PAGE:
W3C home > Mailing lists > Public > www-style@w3.org > March 2009

Re: layout idea

From: Brad Kemper <brad.kemper@gmail.com>
Date: Sat, 21 Mar 2009 03:57:31 -0700
Cc: David Hyatt <hyatt@apple.com>, Jonathan Snook <jonathan.snook@gmail.com>, "www-style@w3.org" <www-style@w3.org>
Message-Id: <A86C390A-CAA4-4D16-9490-CCBEED9772C6@gmail.com>
To: Tab Atkins Jr. <jackalmage@gmail.com>
I'll squeeze a few comments in below on this one to reply to Hyatt and  
Tab, since I am responding several hours later, and I think the  
essentials of the three e-mails are all quoted herein.

On Mar 20, 2009, at 3:50 PM, Tab Atkins Jr. wrote:

> On Fri, Mar 20, 2009 at 5:30 PM, David Hyatt <hyatt@apple.com> wrote:
>> On Mar 20, 2009, at 5:02 PM, Tab Atkins Jr. wrote:
>>> There's a few issues we need to settle on.
>>> Flowing blocks into a table cell
>>> --------------------------------
>>> I still believe that supporting flowing blocks into a cell is a
>>> necessary thing to unleash the true power of a layout manager.
>>> However, I'm okay with delaying this for a proper Named Flows  
>>> module.
>>> There's a lot of idea space here that needs to be properly covered,
>>> and trying to rush it for this module will probably just mean we  
>>> do it
>>> wrong.  So, chunk this for now.  You want to push something around  
>>> in
>>> a table module, you can wrap it in a container.  This is a 90%
>>> solution that works for me.

Yes, that is essentially my outlook too. I would like to have  
something that is easily understandable, makes creating table-like  
structures easier than HTML tables do, and still have all the  
essential powers of table display, and can have source-order  
independence for the basic units of the table structure: the cell. The  
idea of just moving multiple whatevers of any kind into a particular  
cell really goes further than this, and does belong in a separate  
proposal (named flows, float-to, or whatever), for moving items not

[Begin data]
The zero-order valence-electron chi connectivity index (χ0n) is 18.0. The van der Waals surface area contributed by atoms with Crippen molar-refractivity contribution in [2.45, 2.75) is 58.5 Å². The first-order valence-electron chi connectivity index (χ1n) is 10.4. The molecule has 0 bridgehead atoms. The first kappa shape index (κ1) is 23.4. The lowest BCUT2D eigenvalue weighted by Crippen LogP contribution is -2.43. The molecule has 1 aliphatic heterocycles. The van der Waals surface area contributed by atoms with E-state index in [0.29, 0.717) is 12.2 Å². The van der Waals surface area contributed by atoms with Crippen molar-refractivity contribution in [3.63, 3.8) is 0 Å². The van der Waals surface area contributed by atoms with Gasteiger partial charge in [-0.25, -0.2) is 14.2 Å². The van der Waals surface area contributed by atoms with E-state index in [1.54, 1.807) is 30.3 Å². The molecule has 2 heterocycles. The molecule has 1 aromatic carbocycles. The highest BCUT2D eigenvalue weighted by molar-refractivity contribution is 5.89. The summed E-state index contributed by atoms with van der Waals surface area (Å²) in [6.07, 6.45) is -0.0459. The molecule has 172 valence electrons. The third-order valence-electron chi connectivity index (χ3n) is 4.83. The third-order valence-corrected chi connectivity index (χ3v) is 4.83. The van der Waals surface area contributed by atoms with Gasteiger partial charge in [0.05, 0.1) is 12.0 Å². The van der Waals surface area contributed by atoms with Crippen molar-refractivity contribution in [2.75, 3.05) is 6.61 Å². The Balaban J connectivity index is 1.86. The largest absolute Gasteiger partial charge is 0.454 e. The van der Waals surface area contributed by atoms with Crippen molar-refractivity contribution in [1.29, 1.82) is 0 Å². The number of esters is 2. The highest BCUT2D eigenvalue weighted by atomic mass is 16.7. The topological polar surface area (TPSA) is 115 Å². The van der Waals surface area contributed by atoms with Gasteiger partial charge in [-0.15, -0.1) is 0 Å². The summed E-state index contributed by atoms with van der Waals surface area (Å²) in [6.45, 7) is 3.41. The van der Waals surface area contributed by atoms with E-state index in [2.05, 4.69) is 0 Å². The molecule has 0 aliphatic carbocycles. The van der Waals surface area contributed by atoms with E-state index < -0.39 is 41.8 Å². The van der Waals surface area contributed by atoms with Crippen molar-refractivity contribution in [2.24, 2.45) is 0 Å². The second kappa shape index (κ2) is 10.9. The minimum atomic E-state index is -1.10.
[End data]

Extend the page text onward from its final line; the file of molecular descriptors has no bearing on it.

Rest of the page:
only into cells, but into blocks, column-boxes, other types of grids,  
etc. Maybe the mechanism for moving content footnotes in paged media  
could be extended to move things into table cells as well, but we  
don't need that to move forward with this.

>> Really I'd like to see an example that proves this is needed.  It  
>> adds
>> complexity that it would be nice to avoid if nobody can prove that  
>> it's
>> really needed.
> That would be why I said we can skip it for now.  ^_^  I do think it's
> important, but I want to solve it *correctly*, and I don't want to be
> forced to do that here.

I am happy that we three at least seem to be in general agreement on  
this point.

>>> Dealing with automatically generated anonymous table-cell blocks
>>> ----------------------------------------------------------------
>>> I'm talking about those generated by the table layout algorithm in  
>>> the
>>> Tables Module.  If you set an element as display:table and it has
>>> children who don't aren't display:table-*, they'll get wrapped in
>>> cells automatically.  Right now, we have no way to refer to them.   
>>> The
>>> question is, do we care?  This is, btw, a big reason to *support*
>>> flowing things into anonymous cells, so then you can name or  
>>> otherwise
>>> identify these things, but let's pretend that we're not considering
>>> that at all right now.
>> That's almost a separate problem.  There's no way to refer to